Numerous products exist that aid in the management and administration of this replication, but the central theme in each is in enabling a mechanism for snapshots to be stored in another facility for a worst case scenario. The greatest benefit with all of these products is that, depending on your budget, the quantity and type of servers stored at the backup facility, and your recovery time objective, there's a solution that can work for your environment.
Let's take a look at three high-level strategies, starting first with the lowest cost and slowest return-to-operations metrics:
Lower cost, slow restore. All virtualization solutions natively include the management tool exposure needed to take an image-level backup of a virtual machine (VM). By using some careful scripting or low to no-cost utilities, these tools can be inexpensively used to transfer server disk states to removable media for off-site rotation.
The servers and storage needed to host the restored VMs after a disaster event don't need to be physically present at the backup site during normal operations. Instead, consider contracting with a distributor to deliver them on 24-hour notice after a disaster. Your restoration process will require receiving and installing the server infrastructure at your DR site and then restoring the server images from backup media. The process won't be quick, but it will be inexpensive.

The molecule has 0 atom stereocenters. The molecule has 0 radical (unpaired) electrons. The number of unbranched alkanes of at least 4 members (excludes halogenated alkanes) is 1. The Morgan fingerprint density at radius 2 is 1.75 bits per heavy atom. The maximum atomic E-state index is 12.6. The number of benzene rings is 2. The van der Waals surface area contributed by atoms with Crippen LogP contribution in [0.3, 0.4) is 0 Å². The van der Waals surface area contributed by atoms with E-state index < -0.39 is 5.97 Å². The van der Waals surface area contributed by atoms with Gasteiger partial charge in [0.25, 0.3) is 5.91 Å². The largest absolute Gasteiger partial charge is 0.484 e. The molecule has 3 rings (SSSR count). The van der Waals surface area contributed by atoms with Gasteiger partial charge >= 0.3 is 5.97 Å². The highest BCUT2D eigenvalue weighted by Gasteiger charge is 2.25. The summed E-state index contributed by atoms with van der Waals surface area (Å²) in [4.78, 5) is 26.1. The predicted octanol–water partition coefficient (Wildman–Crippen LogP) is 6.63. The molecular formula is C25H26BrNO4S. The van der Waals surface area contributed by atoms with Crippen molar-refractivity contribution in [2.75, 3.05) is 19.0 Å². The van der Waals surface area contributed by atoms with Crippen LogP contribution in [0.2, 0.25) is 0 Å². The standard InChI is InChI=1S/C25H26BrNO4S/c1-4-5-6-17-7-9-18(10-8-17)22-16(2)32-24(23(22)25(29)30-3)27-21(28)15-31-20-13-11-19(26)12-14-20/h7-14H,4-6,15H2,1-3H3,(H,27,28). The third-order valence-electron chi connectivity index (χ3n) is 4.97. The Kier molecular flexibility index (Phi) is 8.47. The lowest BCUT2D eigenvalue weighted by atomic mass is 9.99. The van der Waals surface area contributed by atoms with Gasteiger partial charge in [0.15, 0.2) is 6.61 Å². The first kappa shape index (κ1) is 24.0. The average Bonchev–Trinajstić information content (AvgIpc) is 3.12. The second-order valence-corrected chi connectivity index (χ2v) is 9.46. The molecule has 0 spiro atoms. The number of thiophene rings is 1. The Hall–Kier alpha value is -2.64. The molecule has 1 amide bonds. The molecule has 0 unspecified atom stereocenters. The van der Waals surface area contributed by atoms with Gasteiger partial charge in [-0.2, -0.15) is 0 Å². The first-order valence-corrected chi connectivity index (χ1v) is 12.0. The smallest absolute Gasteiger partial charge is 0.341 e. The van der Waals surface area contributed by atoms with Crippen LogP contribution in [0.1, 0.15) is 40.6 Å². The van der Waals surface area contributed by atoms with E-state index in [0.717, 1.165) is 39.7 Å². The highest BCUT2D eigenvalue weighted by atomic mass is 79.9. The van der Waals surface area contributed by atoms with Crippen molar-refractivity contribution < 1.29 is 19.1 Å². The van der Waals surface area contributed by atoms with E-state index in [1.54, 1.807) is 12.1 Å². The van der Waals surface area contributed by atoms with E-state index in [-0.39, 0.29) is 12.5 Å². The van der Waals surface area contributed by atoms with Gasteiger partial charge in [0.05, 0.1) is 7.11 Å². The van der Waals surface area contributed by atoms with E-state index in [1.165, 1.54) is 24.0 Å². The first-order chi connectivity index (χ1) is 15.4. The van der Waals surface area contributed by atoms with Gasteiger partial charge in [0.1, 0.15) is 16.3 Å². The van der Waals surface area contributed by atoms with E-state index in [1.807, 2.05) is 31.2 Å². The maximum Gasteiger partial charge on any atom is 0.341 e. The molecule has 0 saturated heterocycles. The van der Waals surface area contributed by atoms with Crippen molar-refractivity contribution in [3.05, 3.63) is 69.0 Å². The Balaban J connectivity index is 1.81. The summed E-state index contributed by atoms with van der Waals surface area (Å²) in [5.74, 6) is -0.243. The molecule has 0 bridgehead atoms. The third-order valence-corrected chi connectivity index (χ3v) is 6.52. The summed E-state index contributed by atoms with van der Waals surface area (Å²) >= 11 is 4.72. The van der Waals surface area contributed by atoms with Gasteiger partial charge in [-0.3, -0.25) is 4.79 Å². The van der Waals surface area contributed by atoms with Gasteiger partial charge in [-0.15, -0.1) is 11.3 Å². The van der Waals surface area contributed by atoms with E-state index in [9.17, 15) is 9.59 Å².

Medium cost, medium restore. Moving up a notch in the cost structure, if you need a faster restore process consider purchasing cold-spare servers and data storage to reside at the disaster recovery site. This equipment need not be running, but it does need to be preconfigured to be ready for supporting restored VMs.
What's useful about post-disaster operations in some industries is that a complete restore may not be necessary because not all servers are critically important. You can also leverage the power of consolidation to support greater numbers of VMs per host than you would normally do in production. While for production operations, you may be able to support 5X VMs per host, during a disaster you may compress down to 10X per host. Performance will suffer, but you're likely to have fewer employee needs while in post-disaster operations.
Higher cost, immediate restore. For environments with little tolerance for downtime, today's third-party virtualization tools add immediate restore capabilities if you can tolerate the cost. To support this kind of environment, ensure that enough network connectivity is available to support the near-continuous transfer of server disk states from production to DR site. Also, ensure that hot-spare or warm-spare servers are pre-positioned at the DR site and preconfigured to support powering-on VMs at the moment of the disaster. Third-party tools like DoubleTake Software, DataCore SANMelody, and VizionCore's vRanger and vReplicator, among others, are all possible add-on toolsets that enable this functionality.
The majority of the cost for any of these solutions does not necessarily lie within the software, but instead within the duplicate hardware that lies unused at the DR site waiting for a disaster. Your decision about which capabilities you need and what cost you can absorb will relate most to your tolerance for downtime.
Greg Shields is Author Evangelist with PluralSight, and is a globally-recognized expert on systems management, virtualization, and cloud technologies. A multiple-year recipient of the Microsoft MVP, VMware vExpert, and Citrix CTP awards, Greg is a contributing editor for Redmond Magazine and Virtualization Review Magazine, and is a frequent speaker at IT conferences worldwide. Reach him on Twitter at @concentratedgreg.